What was Christmas like in WW2?
From food rationing to make do and mend Christmas presents and the Blitz, discover how the people of Britain celebrated Christmas in WW2
World War 2 (WW2) changed every aspect of life for the people of Britain – including Christmas. In spite of hardships from rationing to the Blitz, our ancestors struggled to keep the Christmas spirit alive.
Rationing meant that the traditional Christmas dinner was off the menu. By Christmas 1942 almost all foods apart from bread and fresh fruit and vegetables were rationed, which meant using substitute ingredients to bake staples such as plum pudding and Christmas cake. “It will take more than Hitler to stop the British housewife from setting a festive table at Christmas time,” a Ministry of Food advertisement announced in December 1942. “By dressing up the old favourites, by using little tricks of flavouring, garnishing and serving we can still put up a festive show.” This meant stale breadcrumbs and grated carrot and potato to bulk up cakes, as well as dried eggs and cold tea to darken a plum pudding. Delicious!
Turkey was off the menu due to its cost, so lamb, pork, rabbit or a home-raised chicken made popular alternatives. If meat wasn’t an option, ‘mock goose’ was recommended: sliced layers of potato, apple and grated cheese.
Many residents of Britain’s major cities spent Christmas 1940 in air raid shelters because of the Blitz. Shelters held special Christmas parties, particularly in the London Underground tunnels at King’s Cross St Pancras, with community singing and entertainment.
Evacuees were treated to Christmas parties funded by charities and voluntary donations – with a special guest, of course. “Father Christmas will travel from London to Petworth, Billingshurst, Pulborough and many other parts of Sussex, laden with presents for London children,” the West Sussex County Times reported in December 1939. However, even Father Christmas had to adjust his plans to suit the war: the journey wasn’t scheduled to take place until 7 January.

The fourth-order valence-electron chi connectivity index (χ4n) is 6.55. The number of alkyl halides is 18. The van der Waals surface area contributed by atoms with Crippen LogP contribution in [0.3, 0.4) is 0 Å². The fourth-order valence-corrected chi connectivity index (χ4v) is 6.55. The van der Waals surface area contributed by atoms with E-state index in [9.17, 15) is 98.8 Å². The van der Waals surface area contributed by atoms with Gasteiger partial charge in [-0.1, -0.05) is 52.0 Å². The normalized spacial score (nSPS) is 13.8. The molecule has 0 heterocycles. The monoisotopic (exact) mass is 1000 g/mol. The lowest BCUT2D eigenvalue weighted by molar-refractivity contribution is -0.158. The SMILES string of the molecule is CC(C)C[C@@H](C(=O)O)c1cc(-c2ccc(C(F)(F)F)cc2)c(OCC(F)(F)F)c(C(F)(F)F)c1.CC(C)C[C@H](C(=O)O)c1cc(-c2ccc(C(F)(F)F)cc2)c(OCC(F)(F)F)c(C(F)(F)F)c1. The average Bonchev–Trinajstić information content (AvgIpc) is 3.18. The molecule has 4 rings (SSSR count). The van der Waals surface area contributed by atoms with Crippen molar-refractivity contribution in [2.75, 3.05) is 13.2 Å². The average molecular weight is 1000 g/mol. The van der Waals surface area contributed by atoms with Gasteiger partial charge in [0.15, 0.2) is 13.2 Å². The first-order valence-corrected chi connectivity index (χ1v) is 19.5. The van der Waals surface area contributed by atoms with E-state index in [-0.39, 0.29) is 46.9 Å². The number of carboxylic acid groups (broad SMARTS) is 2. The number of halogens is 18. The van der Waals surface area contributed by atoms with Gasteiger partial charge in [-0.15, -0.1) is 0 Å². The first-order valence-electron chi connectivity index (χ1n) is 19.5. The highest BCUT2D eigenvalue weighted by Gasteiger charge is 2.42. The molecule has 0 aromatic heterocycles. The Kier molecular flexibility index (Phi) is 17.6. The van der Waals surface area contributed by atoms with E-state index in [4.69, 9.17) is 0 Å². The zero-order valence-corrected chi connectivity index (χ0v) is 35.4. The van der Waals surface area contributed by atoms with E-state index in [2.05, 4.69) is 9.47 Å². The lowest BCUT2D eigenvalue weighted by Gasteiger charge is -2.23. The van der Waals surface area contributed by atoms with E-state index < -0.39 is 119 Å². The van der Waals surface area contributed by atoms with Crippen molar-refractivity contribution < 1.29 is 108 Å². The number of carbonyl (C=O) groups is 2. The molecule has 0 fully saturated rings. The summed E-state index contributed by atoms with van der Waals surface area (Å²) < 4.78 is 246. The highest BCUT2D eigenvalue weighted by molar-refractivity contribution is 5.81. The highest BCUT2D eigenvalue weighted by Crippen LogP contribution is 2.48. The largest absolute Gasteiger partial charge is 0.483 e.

For many families in WW2, the best Christmas present was a letter or card from a loved one fighting abroad or away on war work. Sadly, paper shortages meant that Christmas cards became increasingly scarce, and those that were produced were often smaller and printed on lightweight paper. Traditional themes were given a wartime twist too. A Christmas card designed for the 4th Survey Regiment in 1944 depicts Santa pulling some surveying equipment from his sack of presents under the caption “A ‘Jerry’ Christmas”.
More like this
Finding postal workers to sort and deliver the cards, letters and parcels was another problem, as many permanent staff members were in the armed services. Also the transportation of troops and munitions was the priority on the railways, so there was less space to carry mail, and civilians were urged not to visit relatives if it would require taking the train.
Paper shortages meant that there was no wrapping paper, and in 1941 the Government ordered that “no retailer shall provide any paper for the packing and wrapping of goods excepting food stuffs or articles which the shopkeeper has agreed to deliver”. Customers often wrapped their presents in newspaper instead.
Indeed, for those living in towns and cities in 1940, Christmas shopping took on an entirely new character. Not only did the blackout restrictions make it difficult to see the goods, but the threat of a Luftwaffe bombing raid kept shoppers on their toes. Toys, if they could be found, were often poor quality due to material shortages, or extremely expensive.
For most, ‘make do and mend’ was the order of the day. Homemade or renovated gifts were popular. The Newcastle Chronicle gave tips in 1941 to transform a plain glass bowl into an “expensive looking gift of real beauty” using an assortment of tinfoil sweet wrappers, while the Birmingham Daily Post in December 1940 suggested “a bed for a small doll can be made out of an oblong cigarette box”, and “a set of tiny dolls’ clothes [can be] made from bits of material”. Other gift ideas included knitted scarves and slippers, embroidered bookmarks, and brooches made from wool, felt or old cutlery.
Christmas decorations also provided an opportunity for resourcefulness. Garlands could be made from old paper, while holly, ivy and mistletoe could be decorated to look ‘frosty’ with a solution of Epsom salts. In 1942 the journal Britannia and Eve suggested dropping “dried peas coloured red in melted sealing wax” onto ivy, and adding a red ribbon. In the same issue, readers also found instructions for a topical table display – “a very realistic barrage balloon” made from old material stuffed with cotton wool and tinsel for guy ropes.
Through the most difficult years of the mid-20th century, Christmas endured – bringing our ancestors some semblance of normality in what were anything but normal times, and serving a much-needed reminder that hope and peace always triumph.